By : Martin Shires
October 27, 2014 06:35 PM
American consumers have embraced new technology and digital banking channels more than most. But while there has been a definite move away from face-to-face banking (branch) to more remote forms (ATM and online), it seems the tide, if not turning exactly, has at least stopped rushing in.
Latest data from the American Bankers Association (ABA) reveals that a combination of factors is leading to something of a rebirth for the bank branch. While 18 per cent of polled consumers in 2013 said going into the branch is their preferred way of managing their account, this had risen to 21 per cent this year.
It’s a small but important rise, arresting a steady decline in branch use since the advent of more sophisticated ATMs and, most crucially, online and mobile banking channels.
Why is the branch back in favor? Clearly banks are improving the customer experience. Technology is helping make this possible but it’s obvious that there is a greater range of services available in branch and customers, initially swept up with the internet, are returning to carry out important transactions.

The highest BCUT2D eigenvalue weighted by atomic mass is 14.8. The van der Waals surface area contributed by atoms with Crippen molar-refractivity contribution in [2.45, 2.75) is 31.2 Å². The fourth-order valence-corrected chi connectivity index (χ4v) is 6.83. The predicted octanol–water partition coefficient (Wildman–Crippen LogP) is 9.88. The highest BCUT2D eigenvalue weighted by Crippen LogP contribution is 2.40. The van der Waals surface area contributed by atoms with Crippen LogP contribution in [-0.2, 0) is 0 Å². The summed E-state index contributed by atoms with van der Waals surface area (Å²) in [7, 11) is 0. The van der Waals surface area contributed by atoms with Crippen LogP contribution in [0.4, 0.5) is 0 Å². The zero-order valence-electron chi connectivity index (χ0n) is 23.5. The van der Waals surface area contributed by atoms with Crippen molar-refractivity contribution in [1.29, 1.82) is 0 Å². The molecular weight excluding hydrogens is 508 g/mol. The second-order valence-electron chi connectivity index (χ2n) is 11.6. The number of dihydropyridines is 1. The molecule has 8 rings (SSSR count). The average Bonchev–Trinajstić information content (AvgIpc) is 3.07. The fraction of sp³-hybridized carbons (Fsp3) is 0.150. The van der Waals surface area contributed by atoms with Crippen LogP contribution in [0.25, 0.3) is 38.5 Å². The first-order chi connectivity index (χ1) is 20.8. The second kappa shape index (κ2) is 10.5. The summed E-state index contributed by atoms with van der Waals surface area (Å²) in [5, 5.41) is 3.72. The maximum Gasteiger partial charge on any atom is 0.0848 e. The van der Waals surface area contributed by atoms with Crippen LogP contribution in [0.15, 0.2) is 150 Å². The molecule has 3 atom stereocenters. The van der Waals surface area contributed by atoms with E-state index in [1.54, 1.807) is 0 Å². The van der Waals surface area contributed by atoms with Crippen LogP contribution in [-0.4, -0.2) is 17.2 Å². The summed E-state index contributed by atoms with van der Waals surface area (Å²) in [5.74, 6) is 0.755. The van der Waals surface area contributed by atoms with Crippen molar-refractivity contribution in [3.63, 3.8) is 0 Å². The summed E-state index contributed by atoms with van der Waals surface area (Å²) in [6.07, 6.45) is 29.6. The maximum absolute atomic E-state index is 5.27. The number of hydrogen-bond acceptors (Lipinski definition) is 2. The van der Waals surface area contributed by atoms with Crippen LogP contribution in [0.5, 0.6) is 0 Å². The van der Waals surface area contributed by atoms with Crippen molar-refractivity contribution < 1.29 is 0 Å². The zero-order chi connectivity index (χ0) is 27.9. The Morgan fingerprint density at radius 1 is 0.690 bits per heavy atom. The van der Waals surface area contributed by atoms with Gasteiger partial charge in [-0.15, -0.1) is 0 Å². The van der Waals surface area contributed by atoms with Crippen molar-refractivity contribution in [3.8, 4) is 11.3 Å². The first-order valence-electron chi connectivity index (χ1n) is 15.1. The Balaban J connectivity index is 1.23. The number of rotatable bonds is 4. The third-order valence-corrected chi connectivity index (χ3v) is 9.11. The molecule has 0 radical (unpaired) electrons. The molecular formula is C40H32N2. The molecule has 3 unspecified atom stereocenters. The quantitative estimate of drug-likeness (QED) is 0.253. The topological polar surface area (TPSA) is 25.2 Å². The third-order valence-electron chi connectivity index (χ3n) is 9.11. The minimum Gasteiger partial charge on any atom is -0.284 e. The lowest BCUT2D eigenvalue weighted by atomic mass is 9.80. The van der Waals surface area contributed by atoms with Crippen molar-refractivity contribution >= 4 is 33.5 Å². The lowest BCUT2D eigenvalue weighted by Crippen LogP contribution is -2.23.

Nessa Feddis, ABA’s senior vice president and deputy chief counsel for consumer protection and payments, notes that technology is playing a key role in shaping how consumers interact with their banks, but the branch remains central to this relationship.
“It’s clear that branches are still popular with many bank customers,” she adds. “When people are conducting a complex transaction like opening an account or applying for a home or business loan, they often prefer to do it in person. We’re seeing a branch renaissance in some areas, with many banks transforming their branches to become more efficient and customer-friendly.”
Aside from the comeback of the branch, what’s interesting about the data is the apparent loss of faith in internet banking. The corresponding number of consumers who prefer using online (laptop, PC) for banking slumped from 39 per cent last year to just 31 per cent in 2014.
That could cause some worry for banks as it may be a result of concerns about security. And while it’s easy to say that this can be explained by a rise in mobile users, the data suggests otherwise - just one in ten customers prefer to use their tablet or smartphone, up only slightly from eight per cent last year.
Finally, a small but nonetheless telling fact (inasmuch as it says a lot about technology improvements in this area), is that the number of people who say the ATM is their preferred banking channel has also risen - from 11 per cent last year to 14 per cent in 2014.